This is a sponsored post all opinions are my own.
A few months ago I received an invitation to go visit a local diary farm in Washington. I’m not really a farm girl but I was really interested in the invitation because I love learning about local things. I think it’s really important to teach my children about where food comes from and where we live in the Pacific Northwest we have really great farms all around us. So I accepted the invitation and just few weeks ago I got to visit the farm and make new friends.
….Adorable black and white friends with four legs….
I spent the day at Werkhoven Dairy learning all about cows and how Washington Dairy is making a different in our state. For now we’re going to focus on the cow, but in another post coming up soon we’ll chat about all the different things the Diary Farms in Washington are doing to become self sufficient while also helping out the community in many amazing ways.
So you would never guess this but cows are shy creatures. When they are staring at you, they are trying to decide if they can trust you. They love affection and nuzzle each other a lot but they won’t let a stranger pet them. The farmers said it takes a long time for a cow to be ready for that. They also said that cows develop quite the personality. On the farm there is the queen cow that has her place and will push all the other cows out of her way to get her spot; it’s a pecking order.
Cows like to be milked often and when I think about it, it makes sense. Having been a mom who breastfed one of her children when it’s time to feed that child it is time. You are full and it needs to come out for your own comfort. It’s the same for cows. Cows produce milk after they give birth, not before. You can’t just go out and get a cow and think you’re going to have milk. And One Washington Dairy cow and produce enough milk to make 9,000 gallons of ice cream, 144 8 ounce glasses of milk every day (that’s almost 13,000 grams of protein and enough Vitamin D to maintain good health”.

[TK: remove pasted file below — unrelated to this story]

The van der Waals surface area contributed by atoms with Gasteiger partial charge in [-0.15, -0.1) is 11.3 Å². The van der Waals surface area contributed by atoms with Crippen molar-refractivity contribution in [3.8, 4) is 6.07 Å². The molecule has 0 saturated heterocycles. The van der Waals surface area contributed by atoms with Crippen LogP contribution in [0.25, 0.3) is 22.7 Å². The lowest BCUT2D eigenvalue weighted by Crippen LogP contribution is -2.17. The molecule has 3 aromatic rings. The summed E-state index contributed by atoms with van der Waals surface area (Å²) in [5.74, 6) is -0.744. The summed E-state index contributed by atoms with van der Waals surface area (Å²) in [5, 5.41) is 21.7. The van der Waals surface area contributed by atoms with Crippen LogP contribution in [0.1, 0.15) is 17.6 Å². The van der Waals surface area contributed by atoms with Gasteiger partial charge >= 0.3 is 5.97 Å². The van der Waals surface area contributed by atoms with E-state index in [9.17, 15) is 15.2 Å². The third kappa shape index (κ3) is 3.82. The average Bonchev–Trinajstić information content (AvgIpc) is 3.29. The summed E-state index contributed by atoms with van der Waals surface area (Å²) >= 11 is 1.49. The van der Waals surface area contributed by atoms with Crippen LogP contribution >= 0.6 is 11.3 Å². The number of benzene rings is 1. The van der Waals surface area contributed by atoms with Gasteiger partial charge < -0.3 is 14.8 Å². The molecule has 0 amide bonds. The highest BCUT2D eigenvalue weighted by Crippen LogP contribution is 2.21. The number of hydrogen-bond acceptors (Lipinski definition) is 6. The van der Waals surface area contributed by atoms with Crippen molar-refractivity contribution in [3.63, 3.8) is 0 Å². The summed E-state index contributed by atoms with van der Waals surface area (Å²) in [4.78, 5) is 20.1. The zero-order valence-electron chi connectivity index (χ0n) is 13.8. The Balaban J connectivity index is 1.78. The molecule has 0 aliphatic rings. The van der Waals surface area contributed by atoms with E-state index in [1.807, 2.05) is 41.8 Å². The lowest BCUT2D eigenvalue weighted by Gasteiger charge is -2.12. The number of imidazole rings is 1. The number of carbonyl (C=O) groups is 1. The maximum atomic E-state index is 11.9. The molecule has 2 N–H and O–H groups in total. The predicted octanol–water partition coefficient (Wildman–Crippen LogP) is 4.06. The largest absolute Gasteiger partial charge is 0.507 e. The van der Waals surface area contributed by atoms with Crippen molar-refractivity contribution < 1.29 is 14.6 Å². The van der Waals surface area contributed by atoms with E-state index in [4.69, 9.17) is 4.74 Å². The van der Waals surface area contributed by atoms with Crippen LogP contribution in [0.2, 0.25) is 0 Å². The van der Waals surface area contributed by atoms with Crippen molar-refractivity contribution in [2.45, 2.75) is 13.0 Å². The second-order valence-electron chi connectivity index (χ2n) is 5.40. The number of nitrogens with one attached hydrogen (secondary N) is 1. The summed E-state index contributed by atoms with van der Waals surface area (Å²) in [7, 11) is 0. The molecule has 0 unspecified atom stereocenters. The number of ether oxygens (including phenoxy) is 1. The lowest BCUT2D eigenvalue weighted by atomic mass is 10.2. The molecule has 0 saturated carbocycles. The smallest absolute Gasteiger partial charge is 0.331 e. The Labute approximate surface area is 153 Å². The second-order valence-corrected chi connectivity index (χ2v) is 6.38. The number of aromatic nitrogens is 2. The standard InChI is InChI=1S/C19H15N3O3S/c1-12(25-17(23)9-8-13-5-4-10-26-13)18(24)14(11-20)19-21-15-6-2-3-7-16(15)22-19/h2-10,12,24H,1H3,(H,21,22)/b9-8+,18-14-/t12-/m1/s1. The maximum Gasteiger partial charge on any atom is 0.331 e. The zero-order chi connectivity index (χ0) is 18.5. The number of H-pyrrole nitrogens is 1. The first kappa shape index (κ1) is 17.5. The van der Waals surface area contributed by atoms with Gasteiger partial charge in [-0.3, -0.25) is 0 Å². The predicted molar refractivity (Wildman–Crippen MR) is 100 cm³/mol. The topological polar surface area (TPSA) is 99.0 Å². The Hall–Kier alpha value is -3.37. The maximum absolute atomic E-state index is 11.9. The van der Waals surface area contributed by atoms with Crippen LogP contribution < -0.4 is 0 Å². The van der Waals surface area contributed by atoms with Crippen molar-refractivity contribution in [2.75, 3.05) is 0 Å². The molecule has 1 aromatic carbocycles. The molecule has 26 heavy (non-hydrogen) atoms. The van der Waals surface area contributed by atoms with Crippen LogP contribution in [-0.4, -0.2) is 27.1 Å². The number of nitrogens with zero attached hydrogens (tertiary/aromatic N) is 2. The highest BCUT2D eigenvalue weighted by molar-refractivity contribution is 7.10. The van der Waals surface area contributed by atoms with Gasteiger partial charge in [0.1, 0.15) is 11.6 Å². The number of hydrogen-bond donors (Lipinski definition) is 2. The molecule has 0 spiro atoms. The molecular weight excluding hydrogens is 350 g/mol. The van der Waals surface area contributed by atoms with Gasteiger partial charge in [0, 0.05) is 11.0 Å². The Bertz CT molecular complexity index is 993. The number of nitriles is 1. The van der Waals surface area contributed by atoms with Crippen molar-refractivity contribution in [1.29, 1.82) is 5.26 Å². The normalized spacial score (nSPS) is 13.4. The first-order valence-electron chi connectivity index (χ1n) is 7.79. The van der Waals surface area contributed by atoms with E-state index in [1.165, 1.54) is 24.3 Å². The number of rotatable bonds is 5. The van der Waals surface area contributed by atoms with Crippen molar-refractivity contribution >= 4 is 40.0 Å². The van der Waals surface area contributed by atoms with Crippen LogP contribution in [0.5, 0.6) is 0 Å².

Cows don’t like to eat their veggies either. The farmers strive to give them a very healthy diet and the cows try to pick out the good stuff, and to them the good stuff is the corn. They would rather eat the corn than the other stuff that they need. The farmers have this very specific mix as their food and they watch closely to see that they are eating it all.
Cows only make good milk when they are comfortable and happy. Washington Dairy farm families take pride in taking care of cows. They want them to be comfortable and what looks like it might be uncomfortable to us isn’t to the cow. Dairy cows are more than farm animals. To Washington dairy farmers, cows are the starting point for an entire way of life. The success or failure of every dairy farm depends upon the good health and contentedness of its cows.
The farmers really do watch and see if the cows need more room, or if it’s hot like it has been they install fans. Everything I heard from this farming family made me believe they really do take care of these cows.
Sometimes I feel like pictures and my words aren’t enough to make others believe it. Well go visit a farm and find out for yourself. They are happy to teach others how much work and love goes into farm life.
Washington dairy cows are a key ingredient in our state’s sustainable future. They’re the ultimate recyclers, turning inedible human food waste into compost—a valuable and renewable resource that powers our homes, fuels our farms, and fertilizes Washington’s top crops. And that’s what I’m going to focus on more in the next post. IT’S AMAZING STUFF!
You can learn more about Washington dairy farms at www.akeyingredient.com…